a year or two ago i made a flippant remark about television being a 'disappointing medium'. this has become a quote that is repeated often to me, in particular by my old housemate who works in tv.
i was planning a post rescinding this quote after watching paradise or bust, master chef (in which said ex-housemate got her first producer credit) and in particular having seen a case study on Picture This at the 360 entertainment conference, which combined a community and tuition on taking photos with a more traditional television competition (although not in quite as integrated a way as they had hoped).
these programmes seemed to represent a new wave of television which revolve around harnessing people's attributes rather than playing to the lowest common denominator, and which linked back to websites and the real world to make a positive difference to it.
then this weekend i decided to have a lazy day and surfed cable for a couple of hours. the high point was unexpectedly coming across an episode of the old robin of sherwood series from the eighties, which has stood time remarkably well (which the current iteration will almost certainly not).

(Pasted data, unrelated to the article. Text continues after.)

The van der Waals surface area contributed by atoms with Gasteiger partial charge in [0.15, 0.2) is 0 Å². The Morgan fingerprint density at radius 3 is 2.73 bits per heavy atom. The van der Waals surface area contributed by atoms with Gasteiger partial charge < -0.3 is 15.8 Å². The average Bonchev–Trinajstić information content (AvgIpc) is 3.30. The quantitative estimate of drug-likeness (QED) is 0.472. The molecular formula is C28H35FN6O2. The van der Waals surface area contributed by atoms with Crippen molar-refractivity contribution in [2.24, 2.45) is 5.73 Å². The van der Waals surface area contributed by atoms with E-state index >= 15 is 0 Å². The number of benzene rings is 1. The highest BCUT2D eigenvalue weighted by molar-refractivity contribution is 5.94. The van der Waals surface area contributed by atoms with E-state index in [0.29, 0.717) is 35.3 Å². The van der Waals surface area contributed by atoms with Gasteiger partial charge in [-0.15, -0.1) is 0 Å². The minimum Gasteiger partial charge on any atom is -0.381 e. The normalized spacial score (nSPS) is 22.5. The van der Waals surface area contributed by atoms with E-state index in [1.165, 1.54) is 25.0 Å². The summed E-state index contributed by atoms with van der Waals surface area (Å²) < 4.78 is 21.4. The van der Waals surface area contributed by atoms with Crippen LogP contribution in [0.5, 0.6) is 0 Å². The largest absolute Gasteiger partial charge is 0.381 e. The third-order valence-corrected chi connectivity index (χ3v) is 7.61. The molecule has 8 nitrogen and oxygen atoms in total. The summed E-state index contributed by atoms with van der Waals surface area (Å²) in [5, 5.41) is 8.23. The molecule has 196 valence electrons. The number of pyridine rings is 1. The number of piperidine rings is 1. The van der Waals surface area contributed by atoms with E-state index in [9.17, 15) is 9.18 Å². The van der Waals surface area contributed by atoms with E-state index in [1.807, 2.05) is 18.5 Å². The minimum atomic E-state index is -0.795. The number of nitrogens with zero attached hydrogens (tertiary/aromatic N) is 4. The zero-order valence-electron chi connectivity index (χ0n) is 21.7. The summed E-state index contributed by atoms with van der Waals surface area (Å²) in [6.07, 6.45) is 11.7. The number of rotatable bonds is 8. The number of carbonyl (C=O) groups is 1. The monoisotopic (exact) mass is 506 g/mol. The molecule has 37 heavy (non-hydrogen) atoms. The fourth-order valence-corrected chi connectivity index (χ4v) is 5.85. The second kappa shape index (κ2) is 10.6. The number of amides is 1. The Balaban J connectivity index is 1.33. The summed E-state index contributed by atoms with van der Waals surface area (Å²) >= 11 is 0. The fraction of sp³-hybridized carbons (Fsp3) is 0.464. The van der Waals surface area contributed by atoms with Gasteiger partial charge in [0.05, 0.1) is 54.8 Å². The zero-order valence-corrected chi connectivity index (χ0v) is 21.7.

when this had finished i flicked onto a show on that parasite of glossy american angstcoms and reality television T4, which was proudly showing off its latest experiment in social behaviour Vanity Lair. This surely has to be the nadir. Contestants on the show vote each other on and off (no inclusion of the viewer interestingly - probably following the phone vote debacle from last year) purely on the basis of how attractive they find them. there is some conceit that this is in order to explore the notion of what makes someone attractive, but of course really this is about watching beautiful people be either sycophantic or cruel to each-other. there was a brilliant comment as the first beautiful person left the house from one of the remaining contestants that she had been one of the only 'real' people in the house, and that most were really false. to which you had to ask what exactly they themselves were on the show for.
one of my favourite books - The Glass Bead Game by Herman Hesse - posits a future in which a Platonic society looks back on our present with amazement at how shallow and short-term everything is. i hope and trust that we will end up somewhere similar, that most often change is for the better, and that the positive, creative programmes win out over the LCDs. that the age of social media and tagging will allow people to become known for greatness rather than aesthetics, and that entertainment will become increasingly exciting and engaging as we get to play an increasingly active role within it.